In certain areas of investigation, inconsistencies have been reported regarding the health benefits of fish oil supplementation. For example, randomized controlled trials have produced conflicting results as to whether fish oil supplementation can enhance cognitive performance or mitigate cognitive decline in adults [11,13,14]. These conflicting results are surprising given that observational studies have been far more consistent in suggesting that n-3 fatty acid blood composition is associated with cognitive outcomes [15,16,17,18]. In light of the present findings, inconsistencies reported in fish oil intervention studies may be partly due to individual differences in the ability to incorporate LC n-3 PUFAs into cell membranes. These individual differences may be due to gender or vitamin/mineral intake, either through background diet or concomitant supplement use. Others have also suggested that genetic markers, such as the presence of the APOE e4 allele, may also affect response to fish oil supplementation . To counteract the variability in response to fish oil supplementation, these results highlight the importance of including blood measures of LC n-3 PUFA status in future fish oil intervention studies.
The fish oil supplements in the current study contained a balanced ratio of EPA and DHA. Although EPA increased by as much as 96%, DHA red blood cell levels did not significantly increase following fish oil supplementation. These results are consistent with a previous report showing that EPA, as compared to DHA, was better incorporated into erythrocyte membranes following supplementation . In this previous study, EPA increased by 300% while DHA only increased by 42% following 8 weeks of daily supplementation with 1296 mg EPA and 864 mg DHA. Previous studies have also shown that the uptake of DHA into erythrocyte membranes is more variable than that of EPA [20,21].
Limitations of the current study include the relatively small sample size, the relatively short follow-up period and the fact that LC n-3 PUFA composition was only measured at baseline and then again following 16 weeks of supplementation. Assessing red blood cell fatty acid incorporation at multiple time points, spread out over the intervention period, would provide a better indicator of n-3 fatty acid change across time. The multivitamin formulations used in the present study differed slightly for males and females and this may have inflated some of the observed gender differences. Furthermore, we did not monitor or examine how changes in other dietary factors may have influenced the reported results over the 16 week study period. Lastly, recent studies have shown health benefits of fish oil associated with higher dosages than that used in the present study [11,22] and it is possible that higher dosages would differentially affect n-3 fatty blood biomarkers.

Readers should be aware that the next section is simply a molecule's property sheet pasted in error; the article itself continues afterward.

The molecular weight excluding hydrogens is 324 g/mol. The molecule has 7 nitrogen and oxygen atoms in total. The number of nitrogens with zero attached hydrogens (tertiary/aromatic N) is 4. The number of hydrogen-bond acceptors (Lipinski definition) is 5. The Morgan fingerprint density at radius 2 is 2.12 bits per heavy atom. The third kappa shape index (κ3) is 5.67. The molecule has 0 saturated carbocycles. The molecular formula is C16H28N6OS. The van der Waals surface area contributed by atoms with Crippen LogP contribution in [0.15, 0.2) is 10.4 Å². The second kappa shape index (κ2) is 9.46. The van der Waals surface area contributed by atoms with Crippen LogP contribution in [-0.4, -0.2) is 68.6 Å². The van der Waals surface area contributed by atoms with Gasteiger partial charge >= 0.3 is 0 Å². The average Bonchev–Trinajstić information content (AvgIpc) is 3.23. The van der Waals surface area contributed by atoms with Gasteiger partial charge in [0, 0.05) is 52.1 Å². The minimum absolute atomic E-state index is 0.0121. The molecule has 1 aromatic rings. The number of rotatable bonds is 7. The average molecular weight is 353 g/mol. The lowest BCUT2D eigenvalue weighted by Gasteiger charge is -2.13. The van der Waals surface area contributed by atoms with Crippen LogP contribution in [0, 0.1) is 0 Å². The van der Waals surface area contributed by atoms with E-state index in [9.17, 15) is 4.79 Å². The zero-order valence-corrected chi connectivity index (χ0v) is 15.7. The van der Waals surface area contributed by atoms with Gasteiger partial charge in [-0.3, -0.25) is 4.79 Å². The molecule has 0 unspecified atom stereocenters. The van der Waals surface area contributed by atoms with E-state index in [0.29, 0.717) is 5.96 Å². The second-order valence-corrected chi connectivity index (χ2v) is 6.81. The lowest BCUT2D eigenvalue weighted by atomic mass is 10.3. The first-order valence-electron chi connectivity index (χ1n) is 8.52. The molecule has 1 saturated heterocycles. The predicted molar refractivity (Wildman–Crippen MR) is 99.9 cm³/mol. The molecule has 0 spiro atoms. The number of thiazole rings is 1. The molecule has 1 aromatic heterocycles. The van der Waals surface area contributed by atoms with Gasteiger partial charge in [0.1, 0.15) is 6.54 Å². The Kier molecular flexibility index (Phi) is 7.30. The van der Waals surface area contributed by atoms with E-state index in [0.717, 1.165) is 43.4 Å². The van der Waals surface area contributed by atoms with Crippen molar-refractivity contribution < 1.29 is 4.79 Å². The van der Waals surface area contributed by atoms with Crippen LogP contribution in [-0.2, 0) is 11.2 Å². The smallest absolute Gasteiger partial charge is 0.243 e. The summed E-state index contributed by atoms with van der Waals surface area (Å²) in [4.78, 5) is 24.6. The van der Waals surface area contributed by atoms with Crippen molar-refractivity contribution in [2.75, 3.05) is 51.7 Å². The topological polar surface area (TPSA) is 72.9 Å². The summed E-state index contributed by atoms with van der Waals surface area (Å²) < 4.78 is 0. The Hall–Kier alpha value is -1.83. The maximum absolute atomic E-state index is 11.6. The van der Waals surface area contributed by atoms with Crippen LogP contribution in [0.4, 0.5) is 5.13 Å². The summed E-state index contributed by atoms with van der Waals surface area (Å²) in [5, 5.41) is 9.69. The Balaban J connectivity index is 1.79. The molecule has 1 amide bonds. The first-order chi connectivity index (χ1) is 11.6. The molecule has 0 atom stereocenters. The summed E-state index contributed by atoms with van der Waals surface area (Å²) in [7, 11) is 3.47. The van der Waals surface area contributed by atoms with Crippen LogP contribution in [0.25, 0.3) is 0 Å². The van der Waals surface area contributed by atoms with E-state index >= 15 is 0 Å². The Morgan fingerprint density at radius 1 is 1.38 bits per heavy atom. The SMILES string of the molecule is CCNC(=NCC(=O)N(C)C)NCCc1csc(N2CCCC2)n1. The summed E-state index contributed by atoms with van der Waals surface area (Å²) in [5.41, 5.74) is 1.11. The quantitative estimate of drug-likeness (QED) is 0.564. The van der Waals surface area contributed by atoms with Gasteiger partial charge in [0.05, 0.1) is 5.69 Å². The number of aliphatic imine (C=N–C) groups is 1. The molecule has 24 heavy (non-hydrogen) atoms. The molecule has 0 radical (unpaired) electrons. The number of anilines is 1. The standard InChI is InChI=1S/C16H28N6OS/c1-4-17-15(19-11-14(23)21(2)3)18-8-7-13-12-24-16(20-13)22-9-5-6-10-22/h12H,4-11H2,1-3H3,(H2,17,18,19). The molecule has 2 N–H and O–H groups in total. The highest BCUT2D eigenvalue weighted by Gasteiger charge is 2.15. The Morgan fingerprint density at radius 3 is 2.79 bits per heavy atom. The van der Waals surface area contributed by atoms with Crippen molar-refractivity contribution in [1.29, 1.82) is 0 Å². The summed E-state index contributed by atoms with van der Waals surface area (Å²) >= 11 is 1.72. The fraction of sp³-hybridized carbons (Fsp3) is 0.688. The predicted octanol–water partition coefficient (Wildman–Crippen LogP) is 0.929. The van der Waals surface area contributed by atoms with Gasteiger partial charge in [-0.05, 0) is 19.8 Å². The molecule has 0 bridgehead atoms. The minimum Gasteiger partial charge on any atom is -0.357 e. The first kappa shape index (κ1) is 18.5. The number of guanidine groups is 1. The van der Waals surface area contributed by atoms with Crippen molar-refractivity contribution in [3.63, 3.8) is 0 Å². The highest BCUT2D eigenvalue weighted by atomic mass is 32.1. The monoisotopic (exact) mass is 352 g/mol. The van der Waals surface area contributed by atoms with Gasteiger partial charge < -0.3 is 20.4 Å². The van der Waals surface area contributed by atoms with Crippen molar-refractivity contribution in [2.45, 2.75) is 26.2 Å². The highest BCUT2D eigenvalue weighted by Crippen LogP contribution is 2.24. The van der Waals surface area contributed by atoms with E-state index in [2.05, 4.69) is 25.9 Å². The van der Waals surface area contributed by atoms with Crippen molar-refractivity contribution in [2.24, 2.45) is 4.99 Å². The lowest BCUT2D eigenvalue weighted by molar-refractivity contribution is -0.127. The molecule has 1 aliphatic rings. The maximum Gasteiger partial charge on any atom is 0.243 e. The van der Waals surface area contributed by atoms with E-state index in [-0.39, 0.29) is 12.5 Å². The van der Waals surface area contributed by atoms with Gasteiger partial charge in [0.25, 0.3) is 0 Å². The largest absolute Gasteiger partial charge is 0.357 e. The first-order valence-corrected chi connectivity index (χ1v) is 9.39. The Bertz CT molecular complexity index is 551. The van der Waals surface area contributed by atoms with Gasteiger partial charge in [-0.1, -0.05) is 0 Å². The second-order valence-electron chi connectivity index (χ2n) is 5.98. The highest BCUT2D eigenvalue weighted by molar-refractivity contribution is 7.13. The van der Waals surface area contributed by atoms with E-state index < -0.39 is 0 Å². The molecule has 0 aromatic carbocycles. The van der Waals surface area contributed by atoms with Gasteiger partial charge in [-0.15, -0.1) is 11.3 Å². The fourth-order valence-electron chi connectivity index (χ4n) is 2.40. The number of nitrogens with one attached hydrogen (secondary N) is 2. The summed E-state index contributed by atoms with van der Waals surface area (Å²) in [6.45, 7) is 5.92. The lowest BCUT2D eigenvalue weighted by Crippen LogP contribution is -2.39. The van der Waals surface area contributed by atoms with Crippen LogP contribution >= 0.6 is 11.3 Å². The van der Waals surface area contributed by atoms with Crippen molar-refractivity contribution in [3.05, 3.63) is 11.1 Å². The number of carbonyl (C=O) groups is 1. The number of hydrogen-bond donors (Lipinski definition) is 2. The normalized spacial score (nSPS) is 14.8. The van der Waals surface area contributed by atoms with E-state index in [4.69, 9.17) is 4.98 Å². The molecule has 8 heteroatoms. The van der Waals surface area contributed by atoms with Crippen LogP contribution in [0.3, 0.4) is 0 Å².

Daily supplementation for 16 weeks with 6g of fish oil, with or without a multivitamin, led to higher EPA incorporation into erythrocytes. A dose response effect was demonstrated between 3 g and 6 g of fish oil on n-3 fatty acids. Treatment had no effect on DHA composition. At study endpoint, the LC n-3 PUFA index was only higher for those receiving a multivitamin in addition to 6 g of daily fish oil, suggesting that some vitamins/minerals aid the incorporation of LC n-3 PUFA into red blood cells. There was considerable individual variability in the response to supplementation with females, generally found to incorporate LC n-3 PUFA into red blood cells more effectively than males. Relative to placebo, all treatments increased EPA in females whereas only the 6 g fish oil multivitamin combination treatment increased EPA in males. These results suggest that some males may incorporate relatively low amounts of LC n-3 PUFA into red blood cells despite adhering to LC n-3 PUFA intake guidelines. This is an important area for future research because dietary recommendations around LC n-3 PUFA intake may need to be gender specific.
Formulating research questions and study design: AP with input from all authors; carrying out research: NG, RC, MP, AP; data analysis: AP, MP, RC; writing manuscript: AP, MP, ASi; Revision of manuscript: all authors.
Conflicts of Interest
The study was sponsored by Swisse Wellness Pty Ltd. (formerly Swisse Vitamins Pty Ltd., Melbourne, Australia) under contract to Swinburne University of Technology and performed independently by the Centre for Human Psychopharmacology. The National Institute of Integrative Medicine, of which Professor Avni Sali is currently director, receives financial support from Swisse Wellness Pty Ltd. Andrew Pipingas and Avni Sali are currently members of the Scientific Advisory Panel for Swisse Wellness Pty Ltd. Aside from input into the supplements utilized and the broad aims of the study as well as the provision of supplements, Swisse Wellness Pty Ltd. were not involved in any other aspect of the conduct of the trial including analysis, or interpretation of the trial findings.